Thursday, September 30, 2010

Charlie's Comment

Charlie at Diary of a Mad Overeater 2.0 left a great comment on my last post. It made me want to get on the computer right away and respond.
"Well, here I am. So even if it's too late, somehow I felt moved to contact you. I would be happy to put you on my list of people to call, believe me. I really believe in talking on the phone as a tool of recovery. I'm experiencing some awesome recovery right now, and I'd be happy to share some of my experience, strength and hope. (What else do I have to share?)  
It's OK that you don't believe in a Higher Power. The reality is that you actually do, you just don't realize it. You acknowledge, I'm sure, that there are things more powerful than you, right? That's the beginning step... Are you or are you not the most powerful being or thing in the Universe? If you're not, then you believe in a Higher Power."
My initial thoughts were that it would feel awkward speaking to a complete stranger on the phone. Then, I thought "maybe Charlie is a nice, jewish, single guy," which was completely overshadowed by "if this stranger were a normal, interesting guy, there would be no chance he would even want to talk to me."

Oiy. Am I crazy or what? Charlie, unfortunately I do not believe in a higher power. I know there is SOMETHING more powerful that me, but that is all I've got. I tried the whole 12 step thing at residential treatment and post treatment, but felt that it was not my thing. I am not religious or spiritual, although I very much connect with my religion culturally. Looking back, the whole thing (the 12 steps, treatment, etc.) felt "fake," like that system of recovery could never work for me. I am trying the intuitive eating thing still and it has been okay. I'm doing fair. But, I am still lacking that social support which the 12 step program offers. I am not ready to go back to OA. I still don't think it actually works. Is that bad do say? I guess this is my own blog so I can be honest.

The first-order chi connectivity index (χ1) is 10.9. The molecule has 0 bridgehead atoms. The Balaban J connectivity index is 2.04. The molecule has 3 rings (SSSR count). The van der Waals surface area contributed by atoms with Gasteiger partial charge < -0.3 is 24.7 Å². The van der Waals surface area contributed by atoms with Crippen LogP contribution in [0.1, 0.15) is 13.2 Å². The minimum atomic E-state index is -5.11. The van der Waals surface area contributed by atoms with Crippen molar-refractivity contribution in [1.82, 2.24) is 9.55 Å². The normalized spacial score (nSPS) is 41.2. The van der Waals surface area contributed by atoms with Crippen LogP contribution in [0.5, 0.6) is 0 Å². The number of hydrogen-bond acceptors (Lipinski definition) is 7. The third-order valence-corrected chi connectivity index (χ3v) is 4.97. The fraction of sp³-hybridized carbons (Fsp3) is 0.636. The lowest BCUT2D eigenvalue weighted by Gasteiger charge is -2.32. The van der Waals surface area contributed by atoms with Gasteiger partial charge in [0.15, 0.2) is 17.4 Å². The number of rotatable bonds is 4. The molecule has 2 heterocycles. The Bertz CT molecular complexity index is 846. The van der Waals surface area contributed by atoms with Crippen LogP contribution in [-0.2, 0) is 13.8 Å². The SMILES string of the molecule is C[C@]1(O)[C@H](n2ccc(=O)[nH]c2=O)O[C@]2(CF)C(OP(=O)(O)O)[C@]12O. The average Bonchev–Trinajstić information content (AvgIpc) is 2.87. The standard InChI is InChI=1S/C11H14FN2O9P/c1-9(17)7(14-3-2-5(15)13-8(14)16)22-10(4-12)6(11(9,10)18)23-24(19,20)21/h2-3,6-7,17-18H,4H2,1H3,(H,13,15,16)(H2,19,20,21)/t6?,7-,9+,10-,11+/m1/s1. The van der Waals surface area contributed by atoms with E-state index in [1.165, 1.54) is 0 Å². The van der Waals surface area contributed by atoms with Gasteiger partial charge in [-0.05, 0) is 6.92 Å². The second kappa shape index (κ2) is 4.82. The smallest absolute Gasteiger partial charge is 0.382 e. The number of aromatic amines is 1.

I am off to read "Dialectical Behavior Therapy for Binge Eating and Bulimia" by Safer, Tech, and Chen. Woooo. :)


  1. 12 Step isn't for everyone, and it won't work for everyone -- but it does work, at least for some people. There's proof of that.

    But if you think about it, if you remove the Higher Power aspect of the 12 steps, you're still working on those deeper issues that brought you to the ED in the first place:

    Steps 1-3: Admitting you have a problem and that you can't do it alone.
    Steps 4-5: "Cleaning out your closet." Getting rid of all that baggage (the resentments, the hurts, the fears, the trauma, being able to see your faults/let go of blame, etc.).